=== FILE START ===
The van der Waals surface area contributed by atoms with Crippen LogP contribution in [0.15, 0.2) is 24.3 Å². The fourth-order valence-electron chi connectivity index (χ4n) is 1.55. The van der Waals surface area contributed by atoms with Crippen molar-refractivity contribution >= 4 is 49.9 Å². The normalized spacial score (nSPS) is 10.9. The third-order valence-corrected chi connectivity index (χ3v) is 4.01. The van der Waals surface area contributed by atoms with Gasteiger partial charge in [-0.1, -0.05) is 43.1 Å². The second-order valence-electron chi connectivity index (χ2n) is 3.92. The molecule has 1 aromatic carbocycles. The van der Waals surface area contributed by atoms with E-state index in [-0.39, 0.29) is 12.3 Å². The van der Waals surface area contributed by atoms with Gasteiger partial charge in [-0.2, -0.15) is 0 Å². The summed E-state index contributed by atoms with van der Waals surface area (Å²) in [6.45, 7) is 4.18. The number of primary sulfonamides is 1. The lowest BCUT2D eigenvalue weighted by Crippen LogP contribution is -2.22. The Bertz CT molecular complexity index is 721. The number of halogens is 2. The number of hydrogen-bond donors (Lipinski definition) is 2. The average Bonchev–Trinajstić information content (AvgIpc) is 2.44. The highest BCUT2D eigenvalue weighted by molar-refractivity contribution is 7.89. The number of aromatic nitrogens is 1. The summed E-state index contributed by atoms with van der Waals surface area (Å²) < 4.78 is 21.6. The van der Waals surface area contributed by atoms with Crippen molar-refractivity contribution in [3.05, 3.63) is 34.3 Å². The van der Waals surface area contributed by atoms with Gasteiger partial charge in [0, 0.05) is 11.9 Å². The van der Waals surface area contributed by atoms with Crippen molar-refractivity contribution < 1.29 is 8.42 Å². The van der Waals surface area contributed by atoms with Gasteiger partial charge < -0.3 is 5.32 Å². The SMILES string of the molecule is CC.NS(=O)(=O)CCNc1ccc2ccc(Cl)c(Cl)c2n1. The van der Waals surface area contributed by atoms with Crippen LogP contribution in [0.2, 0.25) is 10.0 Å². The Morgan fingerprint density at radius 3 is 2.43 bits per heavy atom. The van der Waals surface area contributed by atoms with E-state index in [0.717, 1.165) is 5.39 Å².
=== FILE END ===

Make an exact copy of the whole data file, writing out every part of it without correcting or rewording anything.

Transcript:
The van der Waals surface area contributed by atoms with Crippen LogP contribution in [0.15, 0.2) is 24.3 Å². The fourth-order valence-electron chi connectivity index (χ4n) is 1.55. The van der Waals surface area contributed by atoms with Crippen molar-refractivity contribution >= 4 is 49.9 Å². The normalized spacial score (nSPS) is 10.9. The third-order valence-corrected chi connectivity index (χ3v) is 4.01. The van der Waals surface area contributed by atoms with Gasteiger partial charge in [-0.1, -0.05) is 43.1 Å². The second-order valence-electron chi connectivity index (χ2n) is 3.92. The molecule has 1 aromatic carbocycles. The van der Waals surface area contributed by atoms with E-state index in [-0.39, 0.29) is 12.3 Å². The van der Waals surface area contributed by atoms with Gasteiger partial charge in [-0.2, -0.15) is 0 Å². The summed E-state index contributed by atoms with van der Waals surface area (Å²) in [6.45, 7) is 4.18. The number of primary sulfonamides is 1. The lowest BCUT2D eigenvalue weighted by Crippen LogP contribution is -2.22. The Bertz CT molecular complexity index is 721. The number of halogens is 2. The number of hydrogen-bond donors (Lipinski definition) is 2. The average Bonchev–Trinajstić information content (AvgIpc) is 2.44. The highest BCUT2D eigenvalue weighted by molar-refractivity contribution is 7.89. The number of aromatic nitrogens is 1. The summed E-state index contributed by atoms with van der Waals surface area (Å²) < 4.78 is 21.6. The van der Waals surface area contributed by atoms with Crippen molar-refractivity contribution in [3.05, 3.63) is 34.3 Å². The van der Waals surface area contributed by atoms with Gasteiger partial charge in [0, 0.05) is 11.9 Å². The van der Waals surface area contributed by atoms with Crippen molar-refractivity contribution < 1.29 is 8.42 Å². The van der Waals surface area contributed by atoms with Gasteiger partial charge < -0.3 is 5.32 Å². The SMILES string of the molecule is CC.NS(=O)(=O)CCNc1ccc2ccc(Cl)c(Cl)c2n1. The van der Waals surface area contributed by atoms with Crippen LogP contribution in [0.2, 0.25) is 10.0 Å². The Morgan fingerprint density at radius 3 is 2.43 bits per heavy atom. The van der Waals surface area contributed by atoms with E-state index in [0.717, 1.165) is 5.39 Å².